The new rules the FCC passed today that will allow it to regulate broadband as a utility are – in the eyes of some – a victory for net neutrality and a “free Internet.” For others, the new rules are a misguided anathema that will bring broadband, especially fiber, expansion to a halt.
The only certainty? They’ll be challenged in court.
In an unsurprising 3-2 vote along party lines (the two Republican appointees voted against the change), the FCC reclassified broadband as a telecommunications service. That alone likely will bring more aggressive – to some onerous – regulations.
Chief among them, of course, is the prohibition against ISPs offering “fast lanes” for content owners – paid prioritization – that guarantees a more TV-like experience for consumers by delivering content more smoothly.
The rules also ban ISPs from blocking or slowing down content deliberately, so-called throttling, for users who consume a great deal of bandwidth.
The decision also means the FCC will be regulating interconnection deals that allow content companies like Netflix to connect to broadband provider’s networks for a fee. Those deals won’t be blocked, the FCC said, but they will be examined.
Privacy, as well as access for the disabled, and for people in remote areas also are addressed.
The regulation is not just targeted at fixed broadband providers; the oversight will be applied to mobile providers, too.
The FCC said it wouldn’t, at least initially, apply price controls or other sections of the new regulations.
ISPs – specifically cable companies and telcos – already have made it clear they intend to challenge the Commission’s decision in court.
A statement from Verizon – which challenged and won a 2011 battle with the FCC over the “Open Internet Rule” – said the decision “by the FCC to encumber broadband Internet services with badly antiquated regulations is a radical step that presages a time of uncertainty for consumers, innovators and investors. History will judge today’s actions as misguided.”
Reactions to the Net Neutrality decision was mixed.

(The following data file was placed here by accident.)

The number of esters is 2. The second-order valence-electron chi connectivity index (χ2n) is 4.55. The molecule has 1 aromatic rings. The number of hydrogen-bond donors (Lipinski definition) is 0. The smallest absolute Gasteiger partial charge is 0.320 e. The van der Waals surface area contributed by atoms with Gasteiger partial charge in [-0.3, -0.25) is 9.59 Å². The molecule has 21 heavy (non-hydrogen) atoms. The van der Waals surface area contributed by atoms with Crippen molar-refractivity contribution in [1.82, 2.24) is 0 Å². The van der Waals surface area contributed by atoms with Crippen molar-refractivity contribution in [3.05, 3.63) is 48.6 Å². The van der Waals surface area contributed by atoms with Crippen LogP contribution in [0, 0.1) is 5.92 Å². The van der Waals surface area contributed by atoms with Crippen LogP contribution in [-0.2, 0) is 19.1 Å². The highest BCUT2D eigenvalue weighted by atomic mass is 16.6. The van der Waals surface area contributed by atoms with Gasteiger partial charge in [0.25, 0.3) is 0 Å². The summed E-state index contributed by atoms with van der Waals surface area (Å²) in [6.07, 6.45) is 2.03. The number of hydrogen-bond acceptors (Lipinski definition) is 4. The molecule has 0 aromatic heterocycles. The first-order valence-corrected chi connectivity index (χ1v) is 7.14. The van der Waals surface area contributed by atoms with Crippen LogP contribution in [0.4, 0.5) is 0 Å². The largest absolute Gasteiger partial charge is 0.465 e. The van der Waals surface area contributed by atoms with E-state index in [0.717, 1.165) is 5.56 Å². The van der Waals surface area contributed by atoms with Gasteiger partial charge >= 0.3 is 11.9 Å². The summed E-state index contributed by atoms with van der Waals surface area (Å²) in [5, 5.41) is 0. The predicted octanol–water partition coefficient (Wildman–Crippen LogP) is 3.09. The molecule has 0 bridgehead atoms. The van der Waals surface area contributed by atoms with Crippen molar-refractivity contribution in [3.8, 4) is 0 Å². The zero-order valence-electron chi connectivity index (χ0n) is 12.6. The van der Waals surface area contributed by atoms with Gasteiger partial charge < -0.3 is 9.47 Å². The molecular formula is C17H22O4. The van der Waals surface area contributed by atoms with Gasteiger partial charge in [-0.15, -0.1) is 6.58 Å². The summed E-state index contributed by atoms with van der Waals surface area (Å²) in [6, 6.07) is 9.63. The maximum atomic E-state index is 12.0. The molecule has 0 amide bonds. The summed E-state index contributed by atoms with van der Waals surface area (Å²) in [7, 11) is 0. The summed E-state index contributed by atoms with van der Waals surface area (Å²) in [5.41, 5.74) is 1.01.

Here’s what FCC members had to say:
FCC Commissioner Jessica Rosenworcel: The U.S. “Internet economy is the envy of the world. We invented it. The app economy began right here on our shores. Four million Americans wrote to this agency…Whatever our disagreements are on net neutrality, I hope we agree that this is democracy in action and something we can all support.”
FCC Commissioner Ajit Pai: “The plan is not a solution to a problem…We are flip-flopping for one reason and one reason only: President Obama told us to do so.”
FCC Commissioner Michael O’Reilly: “I see no need for net neutrality rules. I am far more troubled the commission is charting for Title II.” He also called the vote a “monumental and unlawful power grab.”
FCC Chairman Tom Wheeler: “No one, whether government or corporate, should control free and open access to the Internet. The Internet is too important to allow broadband providers to make the rules. This plan is no more a plan to regulate the Internet than the First Amendment is a plan to regulate free speech.”
AT&T, in a statement, said that “Instead of a clear set of rules moving forward, with a broad set of agreement behind them, we once again face the uncertainty of litigation, and the very real potential of having to start over – again – in the future… This may suit partisans who lust for issues of political division, but it isn’t healthy for the Internet ecosystem, for the economy, or for our political system. And, followed to its logical conclusion, this will do long-term damage to the FCC as well.”
Sen. Al Franken (D-NY): This is an enormous victory. This is the culmination of years of hard work by countless Americans who believe — just as I do — that the Internet should remain the free and open platform that it’s always been. Net neutrality is important for consumers, for small businesses and startups trying to compete with the big guys, and ultimately, for the innovation that has helped drive our economy for the past several decades.”
Stanford University law Professor Barbara van Schewick: “The agency’s decision to reclassify Internet service as a common carrier under Title II … puts the rules on a solid legal foundation.”
Stay tuned; this one is far from over.
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